Sony FE 85mm f/1.4 GM: Bridging The Gap
Does the Sony FE 85mm f/1.4 GM do justice to the company’s full frame mirrorless line-up? Shridhar Kunte puts this portrait specialist through a series of gruelling tests.
One cannot clap with one hand. Over the past few years, Sony has been surging ahead with full frame sensor technology, offering cameras that have a high megapixel count, and also perform very well in low light. But until recently, the system has been handicapped with a lack of lenses. The G Master series, including the 85mm f/1.4 we are testing this month, are a part of the company’s effort to overcome this. These lenses have been designed, keeping in mind the future camera roadmap of the company, to complement future higher resolution sensors, and also 8k technology, that one would expect to see in the near future.
As we saw with the 24–70mm lens that we tested in the last issue, the optical ingredients of the 85mm, too, are impressive on paper. There are three ED elements and one special element called XA, denoting Extreme Aspherical. This, along with Sony Nano AR coatings, aims to suppress chromatic aberration and maintain contrast and colour fidelity, even when working in strong lighting conditions. The 85mm f/1.4 has a minimum focusing distance of 0.8m, which I thought was slightly on the higher side, taking into consideration how close the new zoom lenses can focus. Quality of bokeh is crucial for a portrait lens, and the company seems to have paid critical attention to the same. The inclusion of a eleven-bladed circular electromagnetic diaphragm ensures that bokeh is soft and very pleasing.
The handling of a lens often has a lot to do with the camera that it is used with. While we had faced some issues with the 24–70mm lens, the 85mm ends up balancing well with the ultraslim A7 bodies. The portrait lens is a staple that we are used to using on conventional DSLR bodies, but after a few days of use, the initial unease wore off, and I found that I was able to balance the lens rather well. That said, one must remember that the 85mm (like some other FE lenses) is bigger and heavier than its identical counterpart from Canon and Nikon. It weighs 820g, which is around 300g heavier than the other manufacturers’ lenses. This almost negates the weight advantage that the bodies have, but the Sony lens/body combo still has a slight advantage. The lens is really well built, with an all-metal construction that is both dust and moisture sealed. The lens mount is made of stainless steel. Interestingly, there is an aperture ring in this lens, which I was extremely happy to see. There are clear markings with one-third stops, and on the lens barrel, there is a provision to disable the clicks of this ring. This is a great feature for video users, who would thus get a stepless aperture ring. Manual focus, like in all Sony FE lenses, is achieved via fly-by-wire, and to cover the full focusing distance, you need to turn the ring by a large degree, which basically allows greater precision while focusing manually. The focus-hold button on the side barrel is, as it allows you to lock focus and recompose, just like the AF-L button that’s there on camera bodies.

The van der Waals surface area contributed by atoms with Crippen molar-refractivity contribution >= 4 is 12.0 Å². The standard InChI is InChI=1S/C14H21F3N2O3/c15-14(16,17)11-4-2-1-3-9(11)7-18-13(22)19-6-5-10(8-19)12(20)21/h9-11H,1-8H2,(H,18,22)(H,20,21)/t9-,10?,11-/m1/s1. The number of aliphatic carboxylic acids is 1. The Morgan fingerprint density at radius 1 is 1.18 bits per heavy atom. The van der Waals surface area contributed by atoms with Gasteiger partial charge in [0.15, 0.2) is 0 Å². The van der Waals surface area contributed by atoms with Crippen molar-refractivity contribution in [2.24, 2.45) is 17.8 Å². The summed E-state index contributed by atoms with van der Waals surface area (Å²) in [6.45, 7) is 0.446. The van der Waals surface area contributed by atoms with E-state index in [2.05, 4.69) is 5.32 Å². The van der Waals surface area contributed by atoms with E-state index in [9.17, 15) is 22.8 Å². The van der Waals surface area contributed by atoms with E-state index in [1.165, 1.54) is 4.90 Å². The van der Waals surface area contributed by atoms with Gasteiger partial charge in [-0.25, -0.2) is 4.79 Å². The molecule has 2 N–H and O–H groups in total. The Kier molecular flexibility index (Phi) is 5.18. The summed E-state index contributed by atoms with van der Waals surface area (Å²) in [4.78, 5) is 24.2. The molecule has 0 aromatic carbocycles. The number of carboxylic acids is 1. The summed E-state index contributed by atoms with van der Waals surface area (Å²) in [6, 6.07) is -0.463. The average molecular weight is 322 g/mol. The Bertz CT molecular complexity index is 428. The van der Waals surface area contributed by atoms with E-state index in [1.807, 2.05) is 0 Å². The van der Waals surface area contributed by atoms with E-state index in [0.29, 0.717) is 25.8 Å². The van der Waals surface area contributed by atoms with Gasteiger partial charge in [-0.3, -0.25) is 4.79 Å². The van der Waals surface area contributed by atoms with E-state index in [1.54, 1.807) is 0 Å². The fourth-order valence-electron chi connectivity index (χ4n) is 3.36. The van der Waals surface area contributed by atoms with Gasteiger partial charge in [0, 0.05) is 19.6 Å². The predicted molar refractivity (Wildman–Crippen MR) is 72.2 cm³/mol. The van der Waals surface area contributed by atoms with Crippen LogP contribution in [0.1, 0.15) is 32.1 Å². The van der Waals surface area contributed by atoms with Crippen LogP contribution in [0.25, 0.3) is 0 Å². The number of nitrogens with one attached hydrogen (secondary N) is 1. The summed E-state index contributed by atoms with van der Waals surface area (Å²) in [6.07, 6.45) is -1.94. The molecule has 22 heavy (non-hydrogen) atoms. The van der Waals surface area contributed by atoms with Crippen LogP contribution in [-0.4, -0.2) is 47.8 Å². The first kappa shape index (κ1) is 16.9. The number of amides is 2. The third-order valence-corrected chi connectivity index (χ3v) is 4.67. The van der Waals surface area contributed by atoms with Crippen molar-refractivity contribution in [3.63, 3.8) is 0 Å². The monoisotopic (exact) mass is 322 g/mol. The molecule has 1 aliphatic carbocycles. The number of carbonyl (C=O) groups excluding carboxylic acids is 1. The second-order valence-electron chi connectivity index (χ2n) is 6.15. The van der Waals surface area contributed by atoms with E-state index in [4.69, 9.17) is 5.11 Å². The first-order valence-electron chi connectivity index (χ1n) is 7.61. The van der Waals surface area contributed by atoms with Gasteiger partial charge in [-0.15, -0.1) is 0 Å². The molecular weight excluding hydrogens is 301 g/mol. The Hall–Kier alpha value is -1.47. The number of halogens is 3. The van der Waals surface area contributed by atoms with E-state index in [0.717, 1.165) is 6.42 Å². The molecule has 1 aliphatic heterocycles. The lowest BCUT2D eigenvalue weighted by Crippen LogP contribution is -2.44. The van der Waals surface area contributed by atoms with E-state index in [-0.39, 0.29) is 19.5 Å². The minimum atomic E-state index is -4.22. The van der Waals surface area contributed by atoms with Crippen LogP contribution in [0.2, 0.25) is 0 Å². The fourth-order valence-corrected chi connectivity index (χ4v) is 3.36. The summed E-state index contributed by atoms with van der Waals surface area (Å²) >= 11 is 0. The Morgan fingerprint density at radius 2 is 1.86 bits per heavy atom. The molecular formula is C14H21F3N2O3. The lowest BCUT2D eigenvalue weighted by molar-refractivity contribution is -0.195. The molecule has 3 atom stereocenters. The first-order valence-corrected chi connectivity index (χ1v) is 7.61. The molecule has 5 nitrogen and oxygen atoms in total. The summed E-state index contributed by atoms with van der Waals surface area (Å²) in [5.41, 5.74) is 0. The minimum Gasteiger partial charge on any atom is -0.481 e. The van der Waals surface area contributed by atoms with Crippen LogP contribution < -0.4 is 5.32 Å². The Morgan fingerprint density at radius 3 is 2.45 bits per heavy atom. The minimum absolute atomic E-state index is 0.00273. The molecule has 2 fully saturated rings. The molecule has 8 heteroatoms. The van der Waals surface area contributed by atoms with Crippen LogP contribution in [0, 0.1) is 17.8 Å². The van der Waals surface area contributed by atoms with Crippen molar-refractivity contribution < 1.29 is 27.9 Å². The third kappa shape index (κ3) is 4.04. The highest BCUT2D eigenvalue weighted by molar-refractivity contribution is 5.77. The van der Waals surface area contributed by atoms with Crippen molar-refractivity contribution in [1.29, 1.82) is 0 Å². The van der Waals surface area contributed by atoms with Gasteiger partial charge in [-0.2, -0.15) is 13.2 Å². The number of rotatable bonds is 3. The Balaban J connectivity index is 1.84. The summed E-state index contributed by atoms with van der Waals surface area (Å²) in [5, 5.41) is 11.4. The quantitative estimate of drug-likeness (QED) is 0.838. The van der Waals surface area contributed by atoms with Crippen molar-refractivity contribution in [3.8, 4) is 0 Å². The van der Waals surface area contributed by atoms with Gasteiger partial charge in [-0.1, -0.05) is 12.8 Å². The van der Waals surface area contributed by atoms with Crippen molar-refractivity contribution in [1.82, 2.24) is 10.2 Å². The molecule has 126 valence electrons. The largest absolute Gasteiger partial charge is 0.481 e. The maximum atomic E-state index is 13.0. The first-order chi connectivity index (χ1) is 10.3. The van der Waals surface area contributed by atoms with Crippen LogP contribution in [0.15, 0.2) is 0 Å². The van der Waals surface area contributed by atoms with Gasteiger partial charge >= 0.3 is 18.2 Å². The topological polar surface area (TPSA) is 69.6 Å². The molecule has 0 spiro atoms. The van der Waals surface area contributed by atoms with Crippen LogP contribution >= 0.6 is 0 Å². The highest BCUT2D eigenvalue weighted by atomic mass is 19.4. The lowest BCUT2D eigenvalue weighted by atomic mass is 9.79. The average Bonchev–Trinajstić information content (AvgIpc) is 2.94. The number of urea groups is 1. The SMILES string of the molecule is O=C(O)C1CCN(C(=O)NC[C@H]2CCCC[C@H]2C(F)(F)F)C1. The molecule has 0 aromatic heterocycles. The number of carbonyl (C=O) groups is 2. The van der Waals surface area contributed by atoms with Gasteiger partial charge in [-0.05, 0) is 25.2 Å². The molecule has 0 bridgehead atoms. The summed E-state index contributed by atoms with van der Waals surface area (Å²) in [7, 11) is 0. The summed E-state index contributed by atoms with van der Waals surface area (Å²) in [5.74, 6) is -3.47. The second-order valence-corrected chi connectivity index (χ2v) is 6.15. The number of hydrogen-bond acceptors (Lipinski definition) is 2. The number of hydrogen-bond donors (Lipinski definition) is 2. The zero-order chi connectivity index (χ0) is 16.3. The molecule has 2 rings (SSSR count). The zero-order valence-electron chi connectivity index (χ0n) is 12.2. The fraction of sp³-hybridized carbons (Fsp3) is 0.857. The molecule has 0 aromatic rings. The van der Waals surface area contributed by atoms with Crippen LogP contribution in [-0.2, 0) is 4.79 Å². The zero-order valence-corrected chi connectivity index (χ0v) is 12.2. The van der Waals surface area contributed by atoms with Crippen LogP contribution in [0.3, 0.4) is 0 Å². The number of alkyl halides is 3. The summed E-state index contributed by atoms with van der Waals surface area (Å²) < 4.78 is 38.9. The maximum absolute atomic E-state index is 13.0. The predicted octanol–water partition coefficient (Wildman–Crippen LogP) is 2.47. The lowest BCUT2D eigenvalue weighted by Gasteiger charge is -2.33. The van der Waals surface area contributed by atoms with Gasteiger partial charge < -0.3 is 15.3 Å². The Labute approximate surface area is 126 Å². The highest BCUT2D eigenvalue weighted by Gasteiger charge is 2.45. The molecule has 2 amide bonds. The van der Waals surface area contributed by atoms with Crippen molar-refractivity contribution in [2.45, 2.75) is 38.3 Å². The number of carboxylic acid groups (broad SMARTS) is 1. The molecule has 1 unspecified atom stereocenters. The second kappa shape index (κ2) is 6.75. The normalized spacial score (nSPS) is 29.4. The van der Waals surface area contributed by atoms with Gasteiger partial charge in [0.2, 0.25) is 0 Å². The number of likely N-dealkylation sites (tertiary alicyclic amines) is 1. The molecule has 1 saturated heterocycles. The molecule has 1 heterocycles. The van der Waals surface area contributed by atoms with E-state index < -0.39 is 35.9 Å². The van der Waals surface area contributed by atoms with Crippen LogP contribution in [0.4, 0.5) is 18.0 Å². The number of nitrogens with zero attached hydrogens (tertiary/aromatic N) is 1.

On the Alpha 7R II, the lens delivers excellent centre-to-edge sharpness. It is very sharp wide open and reaches its sweet spot at around f/4, where it delivers outstanding performance. The AF acquisition time and speed is decent, even in low light. When taking pictures outdoors, especially in high contrast scenes, I did see a hint of fringing, but it is correctible. There is an expected amount of vignetting while shooting wide open, which gradually reduces until f/4, where the illumination is uniform. This is an aberration that one sees in 85mm f/1.4 lenses of other companies too, and it works as an advantage while shooting portraits, as it helps emphasise the subject.
Until now, Sony A7 users had a rather nice option to use as a portrait lens, the autofocusing Zeiss Batis. But that is an f/1.8 lens, and with greater depth control, this 85mm f/1.4 is unique. Third party manufacturers that have a similar specced lens do not have anything with AF. The price tag of Rs. 1,29,990 is a little hefty, but the pleasing on-field handling, with the aperture ring and focus-hold button, and the sharp results, make this a critical lens that will be welcomed by the professional who shoots weddings, fashion and editorial assignments.
Aperture ring that can be stepless
Quick AF, very sharp results, some fringing
Metal construction, weathersealing
Lens well designed but balance on cameras is okay, useful focus-hold button
|Warranty & Support
Large service network, two-year warranty
|VALUE FOR MONEY||3.5/5|
|Who should buy it?||Professional photographers and video pros shooting portraits, fashion, weddings|
|Why?||This portrait specialist offers excellent optics. The two-third stop slower Batis is a lot less expensive, but the f/1.4 capabilities and stepless aperture ring make this lens stand out, especially for video users.|